6 Resources to Expand Your Understanding of Climate Solutions

To learn more about climate solutions, join us at GLF Nairobi 2023: A New Vision for Earth on 11 and 12 October. Tickets are free for everyone to attend online.

The Global South boasts rich natural resources that have sustained communities for generations. However, these resources are now being threatened by the climate crisis, biodiversity loss and many other factors.

According to the latest report from the Intergovernmental Panel on Climate Change (IPCC), extreme weather is taking a heavy toll on vulnerable populations – especially in Africa, where 65 percent of productive land has been degraded and 45 percent has turned into desert due to poor land practices and climate change.

Meanwhile, a separate UN report warns that there is a growing need for adaptation, but climate finance hasn’t kept up. This places immense strain on rural communities, particularly those who depend on wild products or open grazing for their livelihoods, and compounds the challenges faced by women seeking access to land and resources.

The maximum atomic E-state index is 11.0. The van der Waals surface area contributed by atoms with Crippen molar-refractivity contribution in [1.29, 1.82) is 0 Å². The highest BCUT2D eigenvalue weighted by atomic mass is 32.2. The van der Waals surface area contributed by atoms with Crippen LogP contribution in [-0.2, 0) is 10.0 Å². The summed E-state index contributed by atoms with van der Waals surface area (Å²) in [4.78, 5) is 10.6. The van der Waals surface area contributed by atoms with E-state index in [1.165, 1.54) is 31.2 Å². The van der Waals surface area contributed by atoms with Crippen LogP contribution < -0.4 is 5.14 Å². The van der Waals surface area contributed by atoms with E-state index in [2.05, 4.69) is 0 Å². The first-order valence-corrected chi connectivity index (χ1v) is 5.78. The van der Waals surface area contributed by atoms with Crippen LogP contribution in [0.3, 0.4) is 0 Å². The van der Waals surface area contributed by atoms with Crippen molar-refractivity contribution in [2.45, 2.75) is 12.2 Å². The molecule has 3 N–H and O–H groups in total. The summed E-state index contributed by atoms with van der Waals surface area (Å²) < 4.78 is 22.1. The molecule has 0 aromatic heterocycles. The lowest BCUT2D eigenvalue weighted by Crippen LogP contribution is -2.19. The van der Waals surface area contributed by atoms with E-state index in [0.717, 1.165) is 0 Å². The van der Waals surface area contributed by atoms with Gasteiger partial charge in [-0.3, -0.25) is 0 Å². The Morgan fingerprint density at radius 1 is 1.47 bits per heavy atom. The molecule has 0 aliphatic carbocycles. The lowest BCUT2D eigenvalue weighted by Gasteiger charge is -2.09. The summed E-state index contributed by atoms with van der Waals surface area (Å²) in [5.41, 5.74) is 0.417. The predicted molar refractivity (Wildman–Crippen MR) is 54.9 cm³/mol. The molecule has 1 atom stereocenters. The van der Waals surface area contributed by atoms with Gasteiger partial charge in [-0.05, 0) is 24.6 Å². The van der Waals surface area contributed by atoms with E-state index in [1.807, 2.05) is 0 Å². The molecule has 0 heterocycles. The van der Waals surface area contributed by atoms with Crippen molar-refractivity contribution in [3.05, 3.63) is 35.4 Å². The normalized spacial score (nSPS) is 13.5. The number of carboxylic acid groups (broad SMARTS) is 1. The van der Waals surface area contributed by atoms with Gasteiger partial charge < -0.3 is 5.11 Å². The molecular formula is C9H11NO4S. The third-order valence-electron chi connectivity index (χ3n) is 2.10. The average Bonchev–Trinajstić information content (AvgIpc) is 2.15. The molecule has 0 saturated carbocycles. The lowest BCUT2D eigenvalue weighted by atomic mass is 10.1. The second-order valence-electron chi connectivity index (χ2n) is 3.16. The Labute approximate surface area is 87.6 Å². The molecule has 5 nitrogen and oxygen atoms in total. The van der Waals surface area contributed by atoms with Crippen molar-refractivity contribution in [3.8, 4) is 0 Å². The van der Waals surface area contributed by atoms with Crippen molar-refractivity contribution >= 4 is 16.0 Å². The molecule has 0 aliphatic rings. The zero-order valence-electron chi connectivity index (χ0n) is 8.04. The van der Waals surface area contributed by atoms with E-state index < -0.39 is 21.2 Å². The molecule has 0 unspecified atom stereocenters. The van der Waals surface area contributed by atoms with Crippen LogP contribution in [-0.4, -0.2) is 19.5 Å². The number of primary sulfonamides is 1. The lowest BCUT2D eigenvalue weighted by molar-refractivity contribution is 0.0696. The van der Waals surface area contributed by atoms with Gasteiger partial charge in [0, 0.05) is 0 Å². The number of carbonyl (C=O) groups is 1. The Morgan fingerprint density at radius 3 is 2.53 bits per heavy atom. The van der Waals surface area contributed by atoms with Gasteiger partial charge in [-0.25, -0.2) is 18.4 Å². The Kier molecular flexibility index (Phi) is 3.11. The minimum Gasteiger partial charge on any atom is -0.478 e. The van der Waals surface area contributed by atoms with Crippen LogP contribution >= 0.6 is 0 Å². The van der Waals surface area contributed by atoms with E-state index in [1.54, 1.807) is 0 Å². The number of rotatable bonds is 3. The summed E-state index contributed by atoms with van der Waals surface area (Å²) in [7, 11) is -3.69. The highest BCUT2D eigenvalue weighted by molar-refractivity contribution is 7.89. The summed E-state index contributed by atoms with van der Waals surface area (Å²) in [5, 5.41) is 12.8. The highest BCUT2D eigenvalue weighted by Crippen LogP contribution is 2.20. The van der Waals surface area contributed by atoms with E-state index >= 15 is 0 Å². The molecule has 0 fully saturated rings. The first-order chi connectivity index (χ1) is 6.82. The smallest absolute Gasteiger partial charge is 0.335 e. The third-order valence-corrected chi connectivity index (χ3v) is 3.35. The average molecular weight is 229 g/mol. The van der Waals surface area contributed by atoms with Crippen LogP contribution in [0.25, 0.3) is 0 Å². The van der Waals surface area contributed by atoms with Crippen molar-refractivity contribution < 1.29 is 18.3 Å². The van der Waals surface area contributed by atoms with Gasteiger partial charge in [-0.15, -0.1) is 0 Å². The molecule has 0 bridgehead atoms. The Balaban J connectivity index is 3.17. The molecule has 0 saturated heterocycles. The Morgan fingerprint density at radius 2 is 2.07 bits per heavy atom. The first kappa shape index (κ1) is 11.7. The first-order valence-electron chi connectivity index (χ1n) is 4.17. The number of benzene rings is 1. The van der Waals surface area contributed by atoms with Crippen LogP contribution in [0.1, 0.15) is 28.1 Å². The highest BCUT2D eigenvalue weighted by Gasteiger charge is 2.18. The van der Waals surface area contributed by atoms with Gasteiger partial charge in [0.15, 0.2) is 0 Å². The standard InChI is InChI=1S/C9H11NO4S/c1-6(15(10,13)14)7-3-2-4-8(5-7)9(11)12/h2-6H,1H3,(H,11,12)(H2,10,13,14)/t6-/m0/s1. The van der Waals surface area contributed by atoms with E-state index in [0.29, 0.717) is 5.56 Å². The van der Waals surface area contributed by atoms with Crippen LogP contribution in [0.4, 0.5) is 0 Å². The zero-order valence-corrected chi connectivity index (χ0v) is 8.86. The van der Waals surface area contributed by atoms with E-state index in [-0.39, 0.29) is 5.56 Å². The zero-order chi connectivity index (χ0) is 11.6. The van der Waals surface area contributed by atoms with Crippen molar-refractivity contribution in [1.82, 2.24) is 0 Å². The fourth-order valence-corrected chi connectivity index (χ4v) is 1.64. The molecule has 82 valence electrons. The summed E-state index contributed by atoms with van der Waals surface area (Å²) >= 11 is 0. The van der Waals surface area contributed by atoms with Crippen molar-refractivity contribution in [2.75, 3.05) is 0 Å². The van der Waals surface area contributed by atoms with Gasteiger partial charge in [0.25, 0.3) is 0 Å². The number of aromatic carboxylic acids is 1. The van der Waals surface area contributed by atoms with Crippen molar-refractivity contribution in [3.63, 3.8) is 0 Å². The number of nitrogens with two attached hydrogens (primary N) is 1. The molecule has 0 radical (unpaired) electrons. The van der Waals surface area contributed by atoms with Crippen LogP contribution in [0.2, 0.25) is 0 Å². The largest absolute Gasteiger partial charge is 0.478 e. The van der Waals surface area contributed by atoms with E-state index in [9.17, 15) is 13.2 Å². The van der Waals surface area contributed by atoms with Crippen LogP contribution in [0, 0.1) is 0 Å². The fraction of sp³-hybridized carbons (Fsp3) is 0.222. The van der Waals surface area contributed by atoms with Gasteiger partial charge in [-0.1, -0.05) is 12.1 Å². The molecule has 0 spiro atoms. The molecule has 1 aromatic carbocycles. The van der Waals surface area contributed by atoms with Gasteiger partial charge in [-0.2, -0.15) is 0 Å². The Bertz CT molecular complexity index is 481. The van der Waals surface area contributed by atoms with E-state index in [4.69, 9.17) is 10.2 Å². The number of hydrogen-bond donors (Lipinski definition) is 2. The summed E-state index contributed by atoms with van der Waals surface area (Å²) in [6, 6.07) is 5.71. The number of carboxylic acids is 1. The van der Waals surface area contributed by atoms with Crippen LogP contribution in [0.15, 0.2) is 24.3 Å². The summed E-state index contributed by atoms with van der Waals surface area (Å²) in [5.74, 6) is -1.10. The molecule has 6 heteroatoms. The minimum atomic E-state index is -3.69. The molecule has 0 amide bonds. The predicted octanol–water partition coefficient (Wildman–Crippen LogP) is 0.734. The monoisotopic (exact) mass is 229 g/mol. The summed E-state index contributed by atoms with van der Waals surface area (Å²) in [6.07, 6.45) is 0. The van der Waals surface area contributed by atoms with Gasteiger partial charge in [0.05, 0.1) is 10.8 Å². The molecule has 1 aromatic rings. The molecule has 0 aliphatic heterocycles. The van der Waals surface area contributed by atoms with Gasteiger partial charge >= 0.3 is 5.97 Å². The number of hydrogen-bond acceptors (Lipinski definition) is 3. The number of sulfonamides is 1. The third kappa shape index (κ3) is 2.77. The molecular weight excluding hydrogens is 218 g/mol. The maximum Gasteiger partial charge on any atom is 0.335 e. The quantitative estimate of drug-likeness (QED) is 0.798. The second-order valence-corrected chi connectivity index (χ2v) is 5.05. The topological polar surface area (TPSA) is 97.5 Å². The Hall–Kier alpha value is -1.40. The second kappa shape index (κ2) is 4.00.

Nevertheless, there’s hope in locally-led, nature-based solutions that empower communities, restore landscapes, create jobs, secure livelihoods and strengthen food systems. In this article, we’ll explore six of these proven climate solutions from the Global South.

Farmers in a rice field in West Nusa Tenggara, Indonesia. Fahry Samalewa, Pexels

What are climate solutions?

Climate solutions are actions and strategies aimed at mitigating and adapting to the climate crisis. These solutions are designed to reduce greenhouse gas emissions, limit global heating, and minimize the adverse effects of climate change on ecosystems, economies and communities.

Climate solutions promote sustainable development by nurturing healthy ecosystems and benefiting communities. In summary, they offer a comprehensive and sustainable path forward for our planet.

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Here are six climate solutions now being implemented across Asia, Africa and Latin America.

1. Agroecology and ecosystem-based adaptation


Agroecology is an ecological approach to agriculture that integrates and supports natural processes, emphasizing the interconnectedness of food systems. It aims to transform agricultural practices from the agroecosystem to the entire food system.
Ecosystem-based adaptation (EbA) uses natural ecosystem services to enhance resilience and sustainability. It shares common principles with agroecology and seeks to strengthen ecosystem services for sustainable livelihoods and overall well-being.